“If he has taught me anything, it is that we must allow ourselves to be happy, taking what life throws at us in stride and making the most out of our lives,” says Shannon. “True happiness is found when you surround yourself with the people you care about and do the things that you enjoy.”

Jamison Meyer, the director of “Shylock the First,” enjoys working on plays that are in their infancy.

“Shows at this level have fresh new ideas and allow the actors and directors to really stretch themselves as opposed to doing existing well-produced shows that we have set expectations for,” he explains. “It is also a great way to really put the playwright front and center. It’s so much fun to see what the adjudicators feel needs to be changed and what needs to be cut.”

One of this year’s adjudicators is Eleanore Speert of New York, who is returning to the festival for the 18th time.

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“FutureFest has deep roots in Dayton’s love of theater, and the process of making it, and that dedication speaks to me, as a theater professional and theater lover,” says Speert.

She says Playhouse producers and audiences are always open, curious, discerning, and fun. “The input from the adjudicators and audience is steeped in appreciation for the writer’s craft, and the festival strives to be helpful to the writer in the next steps of getting their plays into theaters,” Speert adds.

The good news, says Playhouse board chair Matt Lindsay, is despite limitations this year, the Playhouse is still able to bring brand new dramatic plays to anyone in the world. “We’re hopeful these playwrights have networks of people who wouldn’t normally travel to Dayton but may buy tickets and as a result we may have a broader audience,” he says. “It’s a wonderful festival and we are wholeheartedly embracing this interesting challenge of finding new ways to do things.”

Credit: CONTR

Credit: CONTR

Credit: CONTR

Credit: CONTR









Synopsis of 2021 Future Fest Plays

“Otis” by Shanti Reinhardt, California ― When a free-spirited fashion maven who grew up on the streets of New York buys a co-op in a staid Upper Eastside building, five longtime residents discover they have more in common than just the walls that separate them.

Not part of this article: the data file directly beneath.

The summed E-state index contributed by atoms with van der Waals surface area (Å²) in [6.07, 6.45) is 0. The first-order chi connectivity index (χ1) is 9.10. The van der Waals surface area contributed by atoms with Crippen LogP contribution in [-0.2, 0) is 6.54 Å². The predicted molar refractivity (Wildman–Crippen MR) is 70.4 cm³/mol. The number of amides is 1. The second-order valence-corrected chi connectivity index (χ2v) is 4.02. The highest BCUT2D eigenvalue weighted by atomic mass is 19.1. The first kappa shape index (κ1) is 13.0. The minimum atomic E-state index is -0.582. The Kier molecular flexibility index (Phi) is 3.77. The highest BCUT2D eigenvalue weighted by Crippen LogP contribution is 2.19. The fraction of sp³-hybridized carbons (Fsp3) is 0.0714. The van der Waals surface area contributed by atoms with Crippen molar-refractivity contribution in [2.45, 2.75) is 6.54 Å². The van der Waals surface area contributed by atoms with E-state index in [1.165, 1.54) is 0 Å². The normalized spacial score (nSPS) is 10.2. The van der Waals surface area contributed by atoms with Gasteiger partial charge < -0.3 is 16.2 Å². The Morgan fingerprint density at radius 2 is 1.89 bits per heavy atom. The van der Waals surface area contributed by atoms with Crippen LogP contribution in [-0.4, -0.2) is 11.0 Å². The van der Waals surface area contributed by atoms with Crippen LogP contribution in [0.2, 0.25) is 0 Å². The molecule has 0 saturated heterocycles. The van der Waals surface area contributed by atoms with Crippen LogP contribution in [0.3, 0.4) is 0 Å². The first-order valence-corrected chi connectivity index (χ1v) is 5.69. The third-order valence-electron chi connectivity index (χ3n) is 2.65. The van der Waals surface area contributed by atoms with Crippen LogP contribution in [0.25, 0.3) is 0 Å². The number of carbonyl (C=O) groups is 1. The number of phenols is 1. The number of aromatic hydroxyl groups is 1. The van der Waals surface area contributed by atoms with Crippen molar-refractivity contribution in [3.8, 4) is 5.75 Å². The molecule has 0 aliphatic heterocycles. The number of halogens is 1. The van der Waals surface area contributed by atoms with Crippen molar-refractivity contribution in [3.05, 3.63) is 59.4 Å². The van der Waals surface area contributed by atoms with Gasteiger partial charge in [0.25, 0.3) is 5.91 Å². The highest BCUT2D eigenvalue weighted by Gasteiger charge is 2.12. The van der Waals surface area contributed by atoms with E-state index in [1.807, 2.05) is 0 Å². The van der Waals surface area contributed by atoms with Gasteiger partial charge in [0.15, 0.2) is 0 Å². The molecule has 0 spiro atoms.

“Truth Be Told” by William Cameron, Pennsylvania ― Kathleen Abedon’s son allegedly carried out a mass shooting before taking his own life. When a true-crime writer comes to town to interview her for a book about the crime, she tries to convince the skeptical journalist her son was framed.

“All the Oxytocin in Your Fingertips” by Cary Simowitz, Missouri ― A deaf of hearing individual, raised in a household where sign language is forbidden, secretly navigates three communities united by a belief that communication (and love) can ignite from sparks alive in your fingertips.

“Shylock the First” by Andrew R. Heinze, New Jersey ― Will Hatcher, Shakespeare’s beloved protege, has been cast to play a Jew called Shylock. Will, in love with a converso whose family remains proud of its Jewish ancestry, struggles over his character who seems more monster than man.

“Talk of the Town” by Mike Bencivenga, New York ― Adapted from James Thurber’s classic novel “The Years With Ross,” this is the story of the birth of The New Yorker magazine in the 1920s and paints a portrait of its eccentric creator and editor, Harold Ross. It also chronicles the rise of James Thurber from a small-time Ohio newspaperman to a world-famous humorist and cartoonist.

“Tall Woman with Red Fan” by Michael Sloane, California ― The great-great grandson of a revered American artist discovers a hidden work by his ancestor and wants to put it up for auction. The auction house sends a prickly art expert and her assistant to examine the painting and figure out whether it’s real.


What: Dayton Playhouse’s virtual FutureFest 2021

When: All six plays are currently available for screening and can be viewed through Sunday, July 25. Online sessions with the playwrights, judges and casts are scheduled for Friday, July 16 through Sunday, July 18. At 4 p.m. on Sunday, the festival winner will be announced online.

Tickets: Tickets to single shows are $15. A festival pass ― for access to all six productions ― is $60. Those who buy a festival pass will receive a ballot to vote for “Audience Favorite.”

More info: For more information, an online program and a schedule, visit wordpress.thedaytonplayhouse.com.